How I choose my most favorite books, among many.

Followers, friends and my girlfriend alike often wonder how I decide to choose my favorite books. Please, it’s like choosing the only apple from a basket of apples.

First and foremost, I’ve often reiterated that answering the question, "What is your favorite book?" is a critical life or death situation for me. I guess I do have plenty of criteria to consider in choosing the best books on my bookshelf but I think the three major factors that I often search in a book so that it could qualify on my standard of a brilliant book are these:

  1. The book should give something new for me to ponder on. Maybe a book should have these catchy lines which I often highlight with a marker, or it may not contain the aforementioned but it should give me something in return, something I never knew from the previous books that I’ve read. It should not actually be in the form of a science fact or a relationship advice, but what I’m trying to find and I’ll be willing to receive is the knowledge that there are still people in this world who are actually really creative and talks about the things that I fancy, writes about the beauty of everyday life and sees the wonder of living through the simple things and minute details of life which are often neglected and shrugged at by most people. (e.g. Looking For Alaska, The Catcher In The Rye)
  2. It has to have an adequate amount of emotional force, maybe enough to make me cry but also enough to make me feel that I’m not alone in this world. I have to admit that I cry a lot, given a plethora of reasons, books should rank second among the reasons why this seemingly strong man decided to shed a tear. Is it not the purpose of reading books? That after all life’s misfortunes, happiness and other feelings which I will not dare trade in exchange of anything, all we have to do is flip a page and realize that we’re not really alone in our battle against life, that what you’re experiencing right now is the past of someone. Some books serve as a guide, maybe it’s not applicable to everybody, but I swear (I will offer my right hand if I’m wrong), someone will find a book and make it his rock. I’m also fascinated with books which are able to tug the shortest string of my heart even though my life cannot actually relate to the story that I’m reading (e.g. The Memory Keeper’s Daughter. The Kite Runner, For One More Day), I guess I really have this very wild and strong imagination, and I thank God for bestowing me that gift.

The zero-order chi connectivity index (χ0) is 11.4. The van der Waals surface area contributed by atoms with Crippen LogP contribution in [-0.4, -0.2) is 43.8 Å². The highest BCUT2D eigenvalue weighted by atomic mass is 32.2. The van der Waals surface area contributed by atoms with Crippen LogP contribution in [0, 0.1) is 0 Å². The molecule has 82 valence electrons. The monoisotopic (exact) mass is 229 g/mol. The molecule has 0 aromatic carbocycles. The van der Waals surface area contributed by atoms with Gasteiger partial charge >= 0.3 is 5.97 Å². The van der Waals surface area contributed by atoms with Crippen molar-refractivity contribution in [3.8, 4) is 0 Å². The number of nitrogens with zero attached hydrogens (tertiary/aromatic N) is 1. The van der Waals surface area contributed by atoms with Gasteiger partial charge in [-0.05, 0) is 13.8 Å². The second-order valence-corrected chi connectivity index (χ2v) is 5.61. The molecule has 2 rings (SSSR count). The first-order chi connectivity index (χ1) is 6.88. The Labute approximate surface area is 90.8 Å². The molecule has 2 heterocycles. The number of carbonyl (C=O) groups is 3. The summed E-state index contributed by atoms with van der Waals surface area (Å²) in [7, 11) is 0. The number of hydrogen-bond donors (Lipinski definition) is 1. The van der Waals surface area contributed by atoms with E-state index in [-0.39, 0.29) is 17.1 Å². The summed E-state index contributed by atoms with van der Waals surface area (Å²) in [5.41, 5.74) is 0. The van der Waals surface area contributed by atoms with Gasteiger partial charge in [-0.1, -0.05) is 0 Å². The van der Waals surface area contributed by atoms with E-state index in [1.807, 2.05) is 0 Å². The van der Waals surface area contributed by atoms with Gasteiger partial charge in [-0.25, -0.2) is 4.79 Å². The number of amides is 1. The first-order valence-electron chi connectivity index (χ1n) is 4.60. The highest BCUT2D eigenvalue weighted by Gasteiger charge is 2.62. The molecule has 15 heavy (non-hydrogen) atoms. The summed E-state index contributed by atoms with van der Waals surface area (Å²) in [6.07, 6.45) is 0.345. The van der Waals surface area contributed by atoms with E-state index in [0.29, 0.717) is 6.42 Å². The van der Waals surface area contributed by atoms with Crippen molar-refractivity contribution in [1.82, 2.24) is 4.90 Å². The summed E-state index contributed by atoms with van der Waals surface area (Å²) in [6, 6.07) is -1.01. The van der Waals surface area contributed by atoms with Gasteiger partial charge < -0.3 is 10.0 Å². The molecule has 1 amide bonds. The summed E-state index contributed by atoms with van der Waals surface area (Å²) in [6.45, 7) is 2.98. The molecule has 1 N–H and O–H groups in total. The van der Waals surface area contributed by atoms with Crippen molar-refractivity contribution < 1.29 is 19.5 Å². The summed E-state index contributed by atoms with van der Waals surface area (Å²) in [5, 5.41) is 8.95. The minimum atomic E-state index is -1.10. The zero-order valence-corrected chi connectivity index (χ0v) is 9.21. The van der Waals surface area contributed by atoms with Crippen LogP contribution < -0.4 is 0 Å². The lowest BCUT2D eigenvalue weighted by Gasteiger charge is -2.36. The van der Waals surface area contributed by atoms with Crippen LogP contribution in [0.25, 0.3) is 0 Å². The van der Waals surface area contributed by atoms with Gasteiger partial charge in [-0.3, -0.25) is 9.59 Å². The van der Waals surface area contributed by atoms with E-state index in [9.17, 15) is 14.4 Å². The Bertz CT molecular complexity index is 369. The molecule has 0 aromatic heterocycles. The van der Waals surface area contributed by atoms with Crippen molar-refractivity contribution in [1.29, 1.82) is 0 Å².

3. The book should be a cross of two different genres. What I’m actually saying is that you can find everything inside it. I consider a book my favorite if it offered me heart-racing pages that kept me awake at night combined with tear jerking moments that made my eye swollen when I woke up in the morning. I loved the books which are often serious on the first half, books I thought I’m never going to finish, then like a thief at night, it’ll hand you something beautiful, like a subtle love story or a hair-raising twist, and then off you go, you realize that it’s actually a good book. These kind of books will often leave you with two things 1) an undefined feeling that will force you to say, 'I'm sold' and 2) an everlasting connection between you and the book, so strong and deeply rooted like friendship. (e.g. The Book Thief, Harry Potter Series)

After all that I said above, don’t get me wrong, I’m sure, I’ll still find it hard to answer the obvious question.

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